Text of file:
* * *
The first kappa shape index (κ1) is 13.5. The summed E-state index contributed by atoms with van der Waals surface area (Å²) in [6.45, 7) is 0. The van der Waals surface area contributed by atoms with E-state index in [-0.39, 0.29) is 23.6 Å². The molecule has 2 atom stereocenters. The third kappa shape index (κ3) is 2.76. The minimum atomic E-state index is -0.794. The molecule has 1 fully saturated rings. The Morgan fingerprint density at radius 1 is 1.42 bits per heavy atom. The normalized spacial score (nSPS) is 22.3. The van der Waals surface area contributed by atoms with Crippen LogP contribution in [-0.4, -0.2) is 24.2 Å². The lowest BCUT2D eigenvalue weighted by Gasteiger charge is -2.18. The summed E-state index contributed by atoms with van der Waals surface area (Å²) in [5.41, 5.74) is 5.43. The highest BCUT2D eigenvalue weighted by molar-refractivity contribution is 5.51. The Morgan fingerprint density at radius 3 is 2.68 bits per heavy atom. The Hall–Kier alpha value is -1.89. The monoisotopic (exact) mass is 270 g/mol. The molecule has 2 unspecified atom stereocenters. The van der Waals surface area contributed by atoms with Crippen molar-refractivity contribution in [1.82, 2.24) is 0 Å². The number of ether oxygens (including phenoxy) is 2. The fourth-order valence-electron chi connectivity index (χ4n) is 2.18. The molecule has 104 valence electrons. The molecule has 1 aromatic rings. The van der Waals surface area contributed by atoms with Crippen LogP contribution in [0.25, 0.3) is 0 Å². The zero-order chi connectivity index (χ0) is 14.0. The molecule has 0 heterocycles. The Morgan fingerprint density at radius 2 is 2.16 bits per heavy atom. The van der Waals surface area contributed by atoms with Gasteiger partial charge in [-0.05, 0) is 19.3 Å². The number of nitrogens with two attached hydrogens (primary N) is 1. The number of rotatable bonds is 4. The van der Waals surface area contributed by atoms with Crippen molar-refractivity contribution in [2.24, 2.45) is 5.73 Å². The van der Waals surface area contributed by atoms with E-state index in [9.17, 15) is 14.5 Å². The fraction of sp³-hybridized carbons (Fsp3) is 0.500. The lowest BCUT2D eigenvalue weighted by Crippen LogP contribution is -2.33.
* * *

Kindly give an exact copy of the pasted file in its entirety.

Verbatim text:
The first kappa shape index (κ1) is 13.5. The summed E-state index contributed by atoms with van der Waals surface area (Å²) in [6.45, 7) is 0. The van der Waals surface area contributed by atoms with E-state index in [-0.39, 0.29) is 23.6 Å². The molecule has 2 atom stereocenters. The third kappa shape index (κ3) is 2.76. The minimum atomic E-state index is -0.794. The molecule has 1 fully saturated rings. The Morgan fingerprint density at radius 1 is 1.42 bits per heavy atom. The normalized spacial score (nSPS) is 22.3. The van der Waals surface area contributed by atoms with Crippen LogP contribution in [-0.4, -0.2) is 24.2 Å². The lowest BCUT2D eigenvalue weighted by Gasteiger charge is -2.18. The summed E-state index contributed by atoms with van der Waals surface area (Å²) in [5.41, 5.74) is 5.43. The highest BCUT2D eigenvalue weighted by molar-refractivity contribution is 5.51. The Morgan fingerprint density at radius 3 is 2.68 bits per heavy atom. The Hall–Kier alpha value is -1.89. The monoisotopic (exact) mass is 270 g/mol. The molecule has 2 unspecified atom stereocenters. The van der Waals surface area contributed by atoms with Crippen molar-refractivity contribution in [1.82, 2.24) is 0 Å². The number of ether oxygens (including phenoxy) is 2. The fourth-order valence-electron chi connectivity index (χ4n) is 2.18. The molecule has 104 valence electrons. The molecule has 1 aromatic rings. The van der Waals surface area contributed by atoms with Crippen LogP contribution in [0.25, 0.3) is 0 Å². The zero-order chi connectivity index (χ0) is 14.0. The molecule has 0 heterocycles. The Morgan fingerprint density at radius 2 is 2.16 bits per heavy atom. The van der Waals surface area contributed by atoms with Gasteiger partial charge in [-0.05, 0) is 19.3 Å². The number of nitrogens with two attached hydrogens (primary N) is 1. The number of rotatable bonds is 4. The van der Waals surface area contributed by atoms with Crippen molar-refractivity contribution in [2.24, 2.45) is 5.73 Å². The van der Waals surface area contributed by atoms with E-state index in [9.17, 15) is 14.5 Å². The fraction of sp³-hybridized carbons (Fsp3) is 0.500. The lowest BCUT2D eigenvalue weighted by Crippen LogP contribution is -2.33.